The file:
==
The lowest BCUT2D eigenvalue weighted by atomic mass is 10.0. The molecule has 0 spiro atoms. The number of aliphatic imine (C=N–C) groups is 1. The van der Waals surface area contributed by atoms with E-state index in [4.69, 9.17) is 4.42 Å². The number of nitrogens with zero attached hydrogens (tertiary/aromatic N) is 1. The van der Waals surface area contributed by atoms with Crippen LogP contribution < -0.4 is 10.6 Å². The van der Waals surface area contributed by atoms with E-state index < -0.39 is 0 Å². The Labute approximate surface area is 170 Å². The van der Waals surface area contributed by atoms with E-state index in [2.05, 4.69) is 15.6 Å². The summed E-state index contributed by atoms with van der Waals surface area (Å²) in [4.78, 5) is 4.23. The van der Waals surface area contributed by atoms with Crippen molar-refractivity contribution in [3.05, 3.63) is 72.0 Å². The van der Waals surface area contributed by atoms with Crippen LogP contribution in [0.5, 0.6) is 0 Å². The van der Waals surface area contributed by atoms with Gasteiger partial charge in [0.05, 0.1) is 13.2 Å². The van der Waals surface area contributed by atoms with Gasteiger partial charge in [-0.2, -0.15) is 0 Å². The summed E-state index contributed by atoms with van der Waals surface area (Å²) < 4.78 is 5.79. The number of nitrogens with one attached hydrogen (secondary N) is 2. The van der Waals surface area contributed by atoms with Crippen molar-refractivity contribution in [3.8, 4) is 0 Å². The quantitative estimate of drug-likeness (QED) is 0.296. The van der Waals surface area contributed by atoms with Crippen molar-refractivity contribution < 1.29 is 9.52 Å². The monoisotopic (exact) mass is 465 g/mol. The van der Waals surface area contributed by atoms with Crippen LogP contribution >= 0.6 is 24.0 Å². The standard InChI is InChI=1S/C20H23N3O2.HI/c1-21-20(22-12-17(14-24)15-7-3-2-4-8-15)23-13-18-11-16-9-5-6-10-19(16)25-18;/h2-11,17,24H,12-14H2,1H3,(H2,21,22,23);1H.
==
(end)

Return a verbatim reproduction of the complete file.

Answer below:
The lowest BCUT2D eigenvalue weighted by atomic mass is 10.0. The molecule has 0 spiro atoms. The number of aliphatic imine (C=N–C) groups is 1. The van der Waals surface area contributed by atoms with E-state index in [4.69, 9.17) is 4.42 Å². The number of nitrogens with zero attached hydrogens (tertiary/aromatic N) is 1. The van der Waals surface area contributed by atoms with Crippen LogP contribution < -0.4 is 10.6 Å². The van der Waals surface area contributed by atoms with E-state index < -0.39 is 0 Å². The Labute approximate surface area is 170 Å². The van der Waals surface area contributed by atoms with E-state index in [2.05, 4.69) is 15.6 Å². The summed E-state index contributed by atoms with van der Waals surface area (Å²) in [4.78, 5) is 4.23. The van der Waals surface area contributed by atoms with Crippen molar-refractivity contribution in [3.05, 3.63) is 72.0 Å². The van der Waals surface area contributed by atoms with Crippen LogP contribution in [0.5, 0.6) is 0 Å². The van der Waals surface area contributed by atoms with Gasteiger partial charge in [0.05, 0.1) is 13.2 Å². The van der Waals surface area contributed by atoms with Gasteiger partial charge in [-0.2, -0.15) is 0 Å². The summed E-state index contributed by atoms with van der Waals surface area (Å²) < 4.78 is 5.79. The number of nitrogens with one attached hydrogen (secondary N) is 2. The van der Waals surface area contributed by atoms with Crippen molar-refractivity contribution in [3.8, 4) is 0 Å². The quantitative estimate of drug-likeness (QED) is 0.296. The van der Waals surface area contributed by atoms with Crippen molar-refractivity contribution < 1.29 is 9.52 Å². The monoisotopic (exact) mass is 465 g/mol. The van der Waals surface area contributed by atoms with Crippen LogP contribution >= 0.6 is 24.0 Å². The standard InChI is InChI=1S/C20H23N3O2.HI/c1-21-20(22-12-17(14-24)15-7-3-2-4-8-15)23-13-18-11-16-9-5-6-10-19(16)25-18;/h2-11,17,24H,12-14H2,1H3,(H2,21,22,23);1H.